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Oral sex. Some simple truths.

Oral sex. Some simple truths.

News that oral sex has become the 'new black' in Australian bedrooms (and no doubt New Zealand ones too) means that it is increasingly important that people understand the risks associated with it. (refer story “Oral sex the new abstinence” http://www.stuff.co.nz/4694875a19716.html)

While oral sex has clear advantages in terms of avoiding unwanted pregnancies, it is not necessarily 'safe' sex. The increasing prevalence of oral sex is being mirrored by an increase in the number of people contracting the herpes simplex virus as a result of mouth-to-genital transmission.

New Zealand is one of the few countries to have researched this, and results show that one in three cases of genital herpes is now caused by the Type-1 virus, the form that commonly causes cold sores. Eight out of ten New Zealanders have facial herpes.

Research conducted in the Waikato earlier this year showed the rate among under 25 year olds is even higher, with over 50 percent of genital herpes being caused by the facial herpes strain.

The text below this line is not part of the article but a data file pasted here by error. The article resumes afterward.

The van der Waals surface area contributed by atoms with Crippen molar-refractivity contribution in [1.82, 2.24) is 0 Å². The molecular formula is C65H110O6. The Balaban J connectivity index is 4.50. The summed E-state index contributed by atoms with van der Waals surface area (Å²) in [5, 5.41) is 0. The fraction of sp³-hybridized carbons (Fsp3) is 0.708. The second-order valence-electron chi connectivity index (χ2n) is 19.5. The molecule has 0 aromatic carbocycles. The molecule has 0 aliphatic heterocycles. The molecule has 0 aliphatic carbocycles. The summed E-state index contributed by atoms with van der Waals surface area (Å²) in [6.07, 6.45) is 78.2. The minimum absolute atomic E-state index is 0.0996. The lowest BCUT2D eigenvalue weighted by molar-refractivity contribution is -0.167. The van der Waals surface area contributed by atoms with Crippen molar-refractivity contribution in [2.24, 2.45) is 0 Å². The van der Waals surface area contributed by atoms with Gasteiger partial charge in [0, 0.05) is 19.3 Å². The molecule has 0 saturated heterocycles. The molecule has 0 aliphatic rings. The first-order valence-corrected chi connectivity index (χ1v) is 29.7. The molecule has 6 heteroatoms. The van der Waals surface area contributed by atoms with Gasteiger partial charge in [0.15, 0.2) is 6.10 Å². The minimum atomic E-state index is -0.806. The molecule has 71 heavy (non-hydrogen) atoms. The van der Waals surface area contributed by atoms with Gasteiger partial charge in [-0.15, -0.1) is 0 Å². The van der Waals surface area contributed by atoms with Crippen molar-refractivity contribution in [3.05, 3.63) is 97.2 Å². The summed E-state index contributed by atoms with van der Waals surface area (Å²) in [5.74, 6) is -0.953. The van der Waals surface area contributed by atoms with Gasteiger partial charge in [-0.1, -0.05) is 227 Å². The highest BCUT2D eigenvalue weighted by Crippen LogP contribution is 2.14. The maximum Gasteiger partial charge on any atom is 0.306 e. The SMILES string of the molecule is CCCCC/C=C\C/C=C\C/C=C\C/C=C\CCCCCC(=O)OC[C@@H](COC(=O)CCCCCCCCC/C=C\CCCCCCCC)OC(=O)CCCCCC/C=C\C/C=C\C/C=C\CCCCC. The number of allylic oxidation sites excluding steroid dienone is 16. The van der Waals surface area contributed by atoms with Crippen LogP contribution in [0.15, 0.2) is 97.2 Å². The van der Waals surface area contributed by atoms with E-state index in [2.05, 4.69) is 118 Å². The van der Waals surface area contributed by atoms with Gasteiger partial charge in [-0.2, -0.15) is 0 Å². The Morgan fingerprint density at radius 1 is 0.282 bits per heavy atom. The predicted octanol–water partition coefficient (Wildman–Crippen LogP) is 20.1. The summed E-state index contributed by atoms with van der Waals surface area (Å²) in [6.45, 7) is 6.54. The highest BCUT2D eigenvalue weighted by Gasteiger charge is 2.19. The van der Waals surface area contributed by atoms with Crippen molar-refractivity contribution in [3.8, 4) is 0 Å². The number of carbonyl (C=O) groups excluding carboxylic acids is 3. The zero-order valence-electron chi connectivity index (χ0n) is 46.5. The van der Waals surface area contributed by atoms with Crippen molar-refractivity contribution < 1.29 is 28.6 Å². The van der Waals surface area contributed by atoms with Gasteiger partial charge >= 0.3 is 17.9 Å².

“This is almost certainly a direct result of oral sex being more common in relationships involving younger people,” said Claire Hurst, Manager of the New Zealand Herpes Foundation.

“What isn't well understood is that people can get genital herpes from someone who has facial herpes. And it can sometimes happen when the person has no cold sores present. And in fact most people who have the cold sore virus are not even aware they have been infected – or are infectious.”

“It is also really important that people know that having herpes does not need to be a major issue. Up to eighty percent of the population carry the herpes simplex virus, and three out of ten sexually active people have genital herpes – the same virus as “cold sores” but in a different site. Eighty percent of these have no or minimal symptoms. And for those who do have symptoms, it is important to remember that herpes is common, treatable and manageable.”

The Herpes Foundation has a range of resources, all of which can be accessed via their website www.herpes.org.nz, and offer a toll free helpline 0508 11 12 13.


ENDS

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